S. McCauley

"Seamus McCauley"
Helpful votes received on reviews: 88% (72 of 82)
Location: London, England


Top Reviewer Ranking: 4,045,337 - Total Helpful Votes: 72 of 82
Can You Trust the Media? by Adrian Monck
Can You Trust the Media? by Adrian Monck
1 of 1 people found the following review helpful
4.0 out of 5 stars The media is just people, 30 April 2008
Many of journalism's finest minds are already working to save journalism in the information age - speculating about the "audience" experiences and the business models that have to emerge online if as a free society we are to continue to reap the benefits of journalism. As attention moves online, the question commonly goes, how is journalism going to make enough money to hold politicians and corporations to account, scrutinise the claims of public figures or reveal scandals to public view? If it currently takes the sort of resources available to the BBC, a major national newspaper or a TV news network to carry out thorough investigative journalism, how are the far smaller revenues available… Read more
The Logic Of Life: Uncovering the New Economics of&hellip by Tim Harford
55 of 60 people found the following review helpful
Just finished "The Logic of Life", the second book by Tim Harford of "Undercover Economist" fame, and recommend it to anyone with an interest in economics and/or how the world works.

The book's essential premise is that you're not as stupid as you look: or, to put it another way, that human behaviour is the product of rational choices, however seemingly irrational, destructive or absurd the outcomes of those choices may be. The book then ranges across subjects as diverse as the causes of the industrial revolution, institutional racism and teen America's fondness for oral sex to prove the case. (Incidentally I tip my hat the poor sap who, one assumes, wagered that Tim couldn't… Read more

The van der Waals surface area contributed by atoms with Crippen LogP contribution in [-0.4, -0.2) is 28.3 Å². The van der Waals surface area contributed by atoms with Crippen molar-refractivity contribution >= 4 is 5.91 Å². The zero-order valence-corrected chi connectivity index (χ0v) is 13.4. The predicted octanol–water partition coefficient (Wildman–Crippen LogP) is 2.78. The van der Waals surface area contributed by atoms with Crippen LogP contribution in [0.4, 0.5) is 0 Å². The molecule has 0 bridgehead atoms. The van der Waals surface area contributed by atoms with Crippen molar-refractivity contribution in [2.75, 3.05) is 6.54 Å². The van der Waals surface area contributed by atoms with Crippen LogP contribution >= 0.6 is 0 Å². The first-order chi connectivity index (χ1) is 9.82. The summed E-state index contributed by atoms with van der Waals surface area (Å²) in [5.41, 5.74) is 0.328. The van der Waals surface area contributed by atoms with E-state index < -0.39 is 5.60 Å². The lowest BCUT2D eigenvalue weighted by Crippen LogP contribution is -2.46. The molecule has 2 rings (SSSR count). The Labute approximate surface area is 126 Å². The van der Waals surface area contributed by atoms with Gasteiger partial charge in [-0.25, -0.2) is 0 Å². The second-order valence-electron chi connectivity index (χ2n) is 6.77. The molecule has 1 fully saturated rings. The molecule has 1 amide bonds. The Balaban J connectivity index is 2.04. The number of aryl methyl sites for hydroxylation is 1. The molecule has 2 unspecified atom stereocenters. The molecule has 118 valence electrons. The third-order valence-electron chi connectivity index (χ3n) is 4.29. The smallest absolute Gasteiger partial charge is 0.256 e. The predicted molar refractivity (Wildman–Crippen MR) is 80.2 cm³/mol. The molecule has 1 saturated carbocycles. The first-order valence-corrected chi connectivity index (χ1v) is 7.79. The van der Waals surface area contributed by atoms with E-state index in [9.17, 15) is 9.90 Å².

The Undercover Economist by Tim Harford
The Undercover Economist by Tim Harford
15 of 18 people found the following review helpful
It is occasionally admitted by education policy-makers that we would all benefit from an understanding of personal finance, our role as consumers and the workings of the market economy as much as we do from traditional areas of study. Tim Harford's "Undercover Economist" would make an excellent foundation for such a course. Like his engaging FT column of the same name, Harford's first book provides an erudite yet lucid view of how economics can be used to understand our day-to-day lives.

The book takes the now-familiar approach of examining quotidian phenomena through the lenses available to professional economists: game theory, statistical analysis, econometrics etc. A reliance… Read more